Governments must raise taxes or cut public spending after central banks kept interest rates too low for too long in the face of higher inflation, according to the Bank of International Settlements.

Closing the gap between government income and expenditure would “calm inflation”, according to the annual report from the Basel-based organisation, which advises 63 central banks covering 95% of global economic output.

Governments that embarked on spending cuts or tax rises would reduce business and consumer demand and be a critical part of the “last leg” in the battle to tame inflation, which despite an intense run of interest rate rises by central banks around the world is far from over, the institution warned in a press release alongside the annual report. This final drive would also be the “hardest” however, in the fight to cool the sharp rate of price growth.

Amid concerns that the UK economy is already heading into a recession after a succession of sharp interest rate rises, the BIS took a tough line, saying higher taxes and lower spending could “contain financial instability risks in several ways”.

“It would reduce the need for monetary policy to tighten further. It would mitigate the risk that the sovereign itself becomes a source of financial instability,” it added, saying it would also “create more headroom should public resources be called upon for crisis management in concert with central banks”.

Jeremy Hunt’s March budget loosened government purse strings slightly despite freezing personal income tax thresholds that will increase the number of higher rate taxpayers over the next five years.

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Conservative MPs are unlikely to support higher taxes when millions of working households already face higher mortgage bills and rising prices in the shops.

The Taxpayers’ Alliance has called for further spending cuts, but in opposition to the argument put forward by the BIS, said the funds generated should be used for tax cuts.

If efforts fail to drastically reduce the rate of inflation in the short term the impact for economies could be devastating, the bank said, warning that although inflation had come down from recent historic highs in many economies, there was still a serious risk posed by a prolonged crisis.

“The longer inflation is allowed to persist, the greater the likelihood that it becomes entrenched and the bigger the costs of quenching it,” the BIS said.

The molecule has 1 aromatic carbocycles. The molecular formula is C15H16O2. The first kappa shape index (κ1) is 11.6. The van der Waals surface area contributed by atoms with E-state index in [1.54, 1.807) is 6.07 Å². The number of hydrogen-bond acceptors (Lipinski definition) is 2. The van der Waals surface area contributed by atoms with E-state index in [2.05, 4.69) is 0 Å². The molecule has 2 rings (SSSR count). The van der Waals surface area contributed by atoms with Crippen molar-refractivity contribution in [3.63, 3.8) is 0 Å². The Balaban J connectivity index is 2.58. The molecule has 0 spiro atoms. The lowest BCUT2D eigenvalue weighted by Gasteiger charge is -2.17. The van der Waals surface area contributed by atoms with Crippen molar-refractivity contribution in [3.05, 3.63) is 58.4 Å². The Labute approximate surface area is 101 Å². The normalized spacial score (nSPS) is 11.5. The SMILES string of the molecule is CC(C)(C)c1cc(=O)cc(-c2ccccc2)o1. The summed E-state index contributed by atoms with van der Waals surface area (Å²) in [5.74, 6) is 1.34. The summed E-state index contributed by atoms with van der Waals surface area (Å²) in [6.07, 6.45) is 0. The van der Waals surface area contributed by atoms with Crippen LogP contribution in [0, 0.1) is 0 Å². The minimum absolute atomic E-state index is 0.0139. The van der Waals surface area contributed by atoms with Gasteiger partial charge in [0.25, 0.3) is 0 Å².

Both the government and the Bank of England, as in other economies, have faced criticism for failing to tame inflation effectively.

Still, while they have a key role to play in slowing price growth, there are limits to their roles going forward, the BIS said.

Recent calls for major government interventions in areas such as financial support for British mortgage holders affected by higher monthly payments came after “decades of reliance on monetary and fiscal policy as de facto engines of growth”, according to the report.

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This has created a false sense that so-called macroeconomic policy such as decisions made by central government or central banks can determine long-term economic growth.

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“Overcoming this ‘growth illusion’ fallacy and finding a coherent policy mix requires a change in mindsets, recognising the limitations of stabilisation policies,” said Claudio Borio, head of the monetary and economic department at the BIS in a press release.

The institution, informally called the central bank of central banks, often speaks out about the role of fiscal policy, which is set by governments, versus monetary policy, including key interest rates, set by central banks.

“The role of fiscal policy will be critical. To do its part, fiscal policy needs to consolidate. Consolidation would help tackle both the near-term and the longer-term challenges. In the near term, consolidation would calm inflation by reducing pressure on productive capacity,” the BIS report said.

It added that there must be a balance that must be maintained by tax and spend, and interest rates in order to retain public faith in economic management.

“The privileged powers of fiscal and monetary policy ultimately depend on an implicit social contract underpinned by trust in the state. People consent to paying taxes because they trust the government to use the proceeds for the public good. Similarly, people accept the use of money as a means of payment because they trust the central bank to preserve its value,” the bank said.

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